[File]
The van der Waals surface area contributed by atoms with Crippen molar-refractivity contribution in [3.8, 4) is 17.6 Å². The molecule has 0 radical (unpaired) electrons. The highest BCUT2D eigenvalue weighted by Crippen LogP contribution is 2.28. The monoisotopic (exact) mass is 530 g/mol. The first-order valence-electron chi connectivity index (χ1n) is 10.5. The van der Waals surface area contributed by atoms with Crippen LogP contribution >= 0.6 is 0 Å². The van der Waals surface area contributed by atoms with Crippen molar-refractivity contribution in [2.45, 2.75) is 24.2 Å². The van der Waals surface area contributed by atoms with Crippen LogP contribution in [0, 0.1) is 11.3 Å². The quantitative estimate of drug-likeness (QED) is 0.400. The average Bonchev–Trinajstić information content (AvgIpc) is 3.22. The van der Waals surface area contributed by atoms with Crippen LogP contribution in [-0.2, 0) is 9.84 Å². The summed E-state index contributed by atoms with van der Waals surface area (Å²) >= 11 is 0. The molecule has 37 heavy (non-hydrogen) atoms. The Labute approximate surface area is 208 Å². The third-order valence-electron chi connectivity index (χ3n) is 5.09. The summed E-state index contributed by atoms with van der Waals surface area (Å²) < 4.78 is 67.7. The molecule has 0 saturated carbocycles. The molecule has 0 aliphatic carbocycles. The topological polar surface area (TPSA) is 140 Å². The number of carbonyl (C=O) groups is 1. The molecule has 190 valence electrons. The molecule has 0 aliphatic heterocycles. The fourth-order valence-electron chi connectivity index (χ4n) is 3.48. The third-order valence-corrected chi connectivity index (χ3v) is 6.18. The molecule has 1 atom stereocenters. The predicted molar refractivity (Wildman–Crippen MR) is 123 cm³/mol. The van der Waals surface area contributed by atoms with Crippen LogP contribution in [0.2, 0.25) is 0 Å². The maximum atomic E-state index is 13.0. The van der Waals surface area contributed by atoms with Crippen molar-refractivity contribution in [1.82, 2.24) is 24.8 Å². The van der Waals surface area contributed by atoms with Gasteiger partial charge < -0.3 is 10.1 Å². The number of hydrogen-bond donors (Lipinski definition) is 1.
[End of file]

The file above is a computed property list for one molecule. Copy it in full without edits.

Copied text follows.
The van der Waals surface area contributed by atoms with Crippen molar-refractivity contribution in [3.8, 4) is 17.6 Å². The molecule has 0 radical (unpaired) electrons. The highest BCUT2D eigenvalue weighted by Crippen LogP contribution is 2.28. The monoisotopic (exact) mass is 530 g/mol. The first-order valence-electron chi connectivity index (χ1n) is 10.5. The van der Waals surface area contributed by atoms with Crippen LogP contribution >= 0.6 is 0 Å². The van der Waals surface area contributed by atoms with Crippen molar-refractivity contribution in [2.45, 2.75) is 24.2 Å². The van der Waals surface area contributed by atoms with Crippen LogP contribution in [0, 0.1) is 11.3 Å². The quantitative estimate of drug-likeness (QED) is 0.400. The average Bonchev–Trinajstić information content (AvgIpc) is 3.22. The van der Waals surface area contributed by atoms with Crippen LogP contribution in [-0.2, 0) is 9.84 Å². The summed E-state index contributed by atoms with van der Waals surface area (Å²) >= 11 is 0. The molecule has 37 heavy (non-hydrogen) atoms. The Labute approximate surface area is 208 Å². The third-order valence-electron chi connectivity index (χ3n) is 5.09. The summed E-state index contributed by atoms with van der Waals surface area (Å²) < 4.78 is 67.7. The molecule has 0 saturated carbocycles. The molecule has 0 aliphatic carbocycles. The topological polar surface area (TPSA) is 140 Å². The number of carbonyl (C=O) groups is 1. The molecule has 190 valence electrons. The molecule has 0 aliphatic heterocycles. The fourth-order valence-electron chi connectivity index (χ4n) is 3.48. The third-order valence-corrected chi connectivity index (χ3v) is 6.18. The molecule has 1 atom stereocenters. The predicted molar refractivity (Wildman–Crippen MR) is 123 cm³/mol. The van der Waals surface area contributed by atoms with Crippen LogP contribution in [0.2, 0.25) is 0 Å². The maximum atomic E-state index is 13.0. The van der Waals surface area contributed by atoms with Crippen molar-refractivity contribution in [1.82, 2.24) is 24.8 Å². The van der Waals surface area contributed by atoms with Gasteiger partial charge < -0.3 is 10.1 Å². The number of hydrogen-bond donors (Lipinski definition) is 1.